Ask Stew: The Road from USMC to Navy SEAL BUD/S

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BUD/S students train on inflatable boats.
Basic Underwater Demolition/SEAL (BUD/S) students conduct inflatable boat small surf passage training. (Mass Communication Specialist 1st Class Lawrence Davis/U.S. Navy photo)

The roads to become a Navy SEAL all lead to BUD/S -- Basic Underwater Demolition/SEAL training in Coronado, California. The path to get to BUD/S from another branch of service is not as smooth as the civilian to BUD/S path.

There are specific programs to get candidates and recruits to SEAL training from both the street (civilians) and the fleet (active-duty Navy). There is even a process to pull candidates from other services to join the Navy and get orders to BUD/S. When in doubt, go to www.sealswcc.com – the official Navy Special Warfare recruiting website.

Many candidates prefer to join the military at 18 as a member of the Marine Corps to “gain some experience,” then join some form of special-ops program either in the Marines (RECON or MARSOC) or within another branch of service.

Some may have been told by Marine recruiters, “Sure. Join the Marines, gain some experience and go to BUD/S. You can go to BUD/S as a Marine.” Here is a common email from young high school recruits trying to figure out a path to serve their country:

Mr. Smith, I’m currently interested in the USMC and have been in contact with a recruiter; however, I’ve always been interested in the Navy SEAL program. First, I wanted to know what steps I should take if I wanted to be a SEAL. The other question on my mind is if I were to sign a contract with the USMC (four years active), could I join the Navy after my four years are up and try and enter the program then? I’ll take any help I can get.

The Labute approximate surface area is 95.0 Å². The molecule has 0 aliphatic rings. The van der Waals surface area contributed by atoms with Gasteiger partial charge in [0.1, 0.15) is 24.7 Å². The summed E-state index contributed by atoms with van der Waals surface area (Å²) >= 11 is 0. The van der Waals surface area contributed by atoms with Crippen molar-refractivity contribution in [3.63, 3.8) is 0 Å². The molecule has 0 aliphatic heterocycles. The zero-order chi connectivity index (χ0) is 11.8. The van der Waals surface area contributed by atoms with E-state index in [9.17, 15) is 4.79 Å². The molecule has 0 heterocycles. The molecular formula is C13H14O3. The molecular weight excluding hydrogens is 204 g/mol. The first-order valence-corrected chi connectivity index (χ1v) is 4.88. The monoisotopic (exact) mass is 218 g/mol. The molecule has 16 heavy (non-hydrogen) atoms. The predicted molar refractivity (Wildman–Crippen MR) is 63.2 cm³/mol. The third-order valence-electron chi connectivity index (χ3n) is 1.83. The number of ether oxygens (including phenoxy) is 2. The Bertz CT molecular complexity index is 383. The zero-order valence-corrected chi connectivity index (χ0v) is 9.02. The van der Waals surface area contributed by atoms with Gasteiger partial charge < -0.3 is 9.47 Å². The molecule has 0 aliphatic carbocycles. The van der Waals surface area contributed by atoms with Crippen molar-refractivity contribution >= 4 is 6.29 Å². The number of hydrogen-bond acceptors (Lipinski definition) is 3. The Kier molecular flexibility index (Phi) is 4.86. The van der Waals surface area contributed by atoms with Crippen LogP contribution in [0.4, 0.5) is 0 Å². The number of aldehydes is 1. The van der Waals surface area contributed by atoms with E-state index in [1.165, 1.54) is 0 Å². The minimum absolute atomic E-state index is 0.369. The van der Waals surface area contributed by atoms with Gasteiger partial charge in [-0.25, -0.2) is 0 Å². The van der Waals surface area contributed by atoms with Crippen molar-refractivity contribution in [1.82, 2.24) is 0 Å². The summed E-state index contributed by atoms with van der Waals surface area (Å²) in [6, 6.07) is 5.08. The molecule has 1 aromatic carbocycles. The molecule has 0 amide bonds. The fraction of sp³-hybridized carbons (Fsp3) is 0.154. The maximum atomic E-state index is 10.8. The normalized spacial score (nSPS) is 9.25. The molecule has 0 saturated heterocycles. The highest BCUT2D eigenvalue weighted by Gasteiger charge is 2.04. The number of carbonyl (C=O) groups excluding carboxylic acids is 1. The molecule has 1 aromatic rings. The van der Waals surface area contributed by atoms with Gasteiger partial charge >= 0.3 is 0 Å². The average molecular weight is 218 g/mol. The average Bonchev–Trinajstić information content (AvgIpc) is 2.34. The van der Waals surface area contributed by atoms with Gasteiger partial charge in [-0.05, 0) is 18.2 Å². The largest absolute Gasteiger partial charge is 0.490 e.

Thanks – Steven

Steven,

First of all, the first place you should visit online is the official Navy SEAL/SWCC website. You need to read the entire site, learn what you need to do administratively to join the Navy, train and study for the entry-level tests (physical screening test, ASVAB, CSORT) at which you must excel to get to the training. The recruiter/mentor process is to get you to the training. It is up to you to get through the training. Prepare wisely.

Second, you have to be in the Navy in order to attend Navy SEAL training. So you will have to get out of the other branch of service and join the Navy. This most likely is going to happen by doing your full enlistment, then getting out and joining the Navy. 

There is a process for this. The other option is called the inter-service transfer. These types of transfers are unlikely, as the other branch would have to let you go from their ranks before your contract enlistment is completed. In times of downsizing, you might get lucky, but typically this option is not available.

Third, gaining some maturity, growing into a 20-22-year-old, gaining military/work experience and getting more time to train at a higher level is a great idea.  Whether that is buying time to prepare yourself in other military service, work experience or college, it is a good idea for most people.

However, a handful of 19-year-olds graduate SEAL training every year. It is not impossible, just very challenging for the young mind and body.

This question is quite common, and there are many who choose the other services for experience before joining a special-ops unit.  However, if your goal is to become a SEAL, the route that has the less snags is the civilian-to-BUD/S route

There have been situations that someone at a certain rank/ time in the military cannot transfer into the Navy SEAL program if that year group is full. The same issue can even occur within the regular Navy to Navy SEAL program as well. 

The thing to remember is that the age range to join is 17-28. There is no rush to join the SEAL program just because you can at the youngest age possible.  You have plenty of time to prepare yourself. Take advantage of it.

Stew Smith is a former Navy SEAL and fitness author certified as a Strength and Conditioning Specialist (CSCS) with the National Strength and Conditioning Association. Visit his Fitness eBook store if you’re looking to start a workout program to create a healthy lifestyle. Send your fitness questions to stew@stewsmith.com.

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